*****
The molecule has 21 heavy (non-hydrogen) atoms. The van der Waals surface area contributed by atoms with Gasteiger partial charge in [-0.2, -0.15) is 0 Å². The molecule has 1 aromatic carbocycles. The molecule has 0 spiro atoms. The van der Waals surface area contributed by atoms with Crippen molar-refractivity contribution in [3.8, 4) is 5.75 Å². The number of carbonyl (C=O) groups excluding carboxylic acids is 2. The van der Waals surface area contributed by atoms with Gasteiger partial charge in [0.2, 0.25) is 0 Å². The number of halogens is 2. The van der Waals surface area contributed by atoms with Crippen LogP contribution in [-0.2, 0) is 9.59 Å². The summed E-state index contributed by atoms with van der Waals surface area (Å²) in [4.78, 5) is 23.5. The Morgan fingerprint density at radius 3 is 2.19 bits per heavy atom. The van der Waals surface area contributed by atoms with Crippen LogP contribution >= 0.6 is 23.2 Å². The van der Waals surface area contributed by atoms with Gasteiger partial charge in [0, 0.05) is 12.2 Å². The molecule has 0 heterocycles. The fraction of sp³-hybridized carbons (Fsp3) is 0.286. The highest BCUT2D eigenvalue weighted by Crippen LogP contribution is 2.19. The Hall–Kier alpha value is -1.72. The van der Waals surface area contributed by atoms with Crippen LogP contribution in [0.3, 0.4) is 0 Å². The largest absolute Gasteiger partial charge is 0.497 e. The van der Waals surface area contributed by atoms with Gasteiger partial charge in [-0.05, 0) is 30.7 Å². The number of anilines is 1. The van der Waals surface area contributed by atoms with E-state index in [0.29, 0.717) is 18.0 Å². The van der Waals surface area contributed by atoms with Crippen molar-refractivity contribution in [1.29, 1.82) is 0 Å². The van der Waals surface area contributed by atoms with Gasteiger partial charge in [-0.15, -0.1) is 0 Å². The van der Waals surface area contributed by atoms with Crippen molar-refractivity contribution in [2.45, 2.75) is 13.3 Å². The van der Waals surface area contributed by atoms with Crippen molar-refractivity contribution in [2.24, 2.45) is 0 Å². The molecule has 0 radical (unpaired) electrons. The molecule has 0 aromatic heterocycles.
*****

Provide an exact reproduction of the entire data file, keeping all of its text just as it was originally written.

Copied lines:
The molecule has 21 heavy (non-hydrogen) atoms. The van der Waals surface area contributed by atoms with Gasteiger partial charge in [-0.2, -0.15) is 0 Å². The molecule has 1 aromatic carbocycles. The molecule has 0 spiro atoms. The van der Waals surface area contributed by atoms with Crippen molar-refractivity contribution in [3.8, 4) is 5.75 Å². The number of carbonyl (C=O) groups excluding carboxylic acids is 2. The van der Waals surface area contributed by atoms with Gasteiger partial charge in [0.2, 0.25) is 0 Å². The number of halogens is 2. The van der Waals surface area contributed by atoms with Crippen LogP contribution in [-0.2, 0) is 9.59 Å². The summed E-state index contributed by atoms with van der Waals surface area (Å²) in [4.78, 5) is 23.5. The Morgan fingerprint density at radius 3 is 2.19 bits per heavy atom. The van der Waals surface area contributed by atoms with Crippen LogP contribution >= 0.6 is 23.2 Å². The van der Waals surface area contributed by atoms with Gasteiger partial charge in [0, 0.05) is 12.2 Å². The molecule has 0 heterocycles. The fraction of sp³-hybridized carbons (Fsp3) is 0.286. The highest BCUT2D eigenvalue weighted by Crippen LogP contribution is 2.19. The Hall–Kier alpha value is -1.72. The van der Waals surface area contributed by atoms with Crippen LogP contribution in [0.3, 0.4) is 0 Å². The largest absolute Gasteiger partial charge is 0.497 e. The van der Waals surface area contributed by atoms with Gasteiger partial charge in [-0.05, 0) is 30.7 Å². The number of anilines is 1. The van der Waals surface area contributed by atoms with E-state index in [0.29, 0.717) is 18.0 Å². The van der Waals surface area contributed by atoms with Crippen molar-refractivity contribution in [1.29, 1.82) is 0 Å². The van der Waals surface area contributed by atoms with Gasteiger partial charge in [-0.15, -0.1) is 0 Å². The van der Waals surface area contributed by atoms with Crippen molar-refractivity contribution in [2.45, 2.75) is 13.3 Å². The van der Waals surface area contributed by atoms with Crippen molar-refractivity contribution in [2.24, 2.45) is 0 Å². The molecule has 0 radical (unpaired) electrons. The molecule has 0 aromatic heterocycles.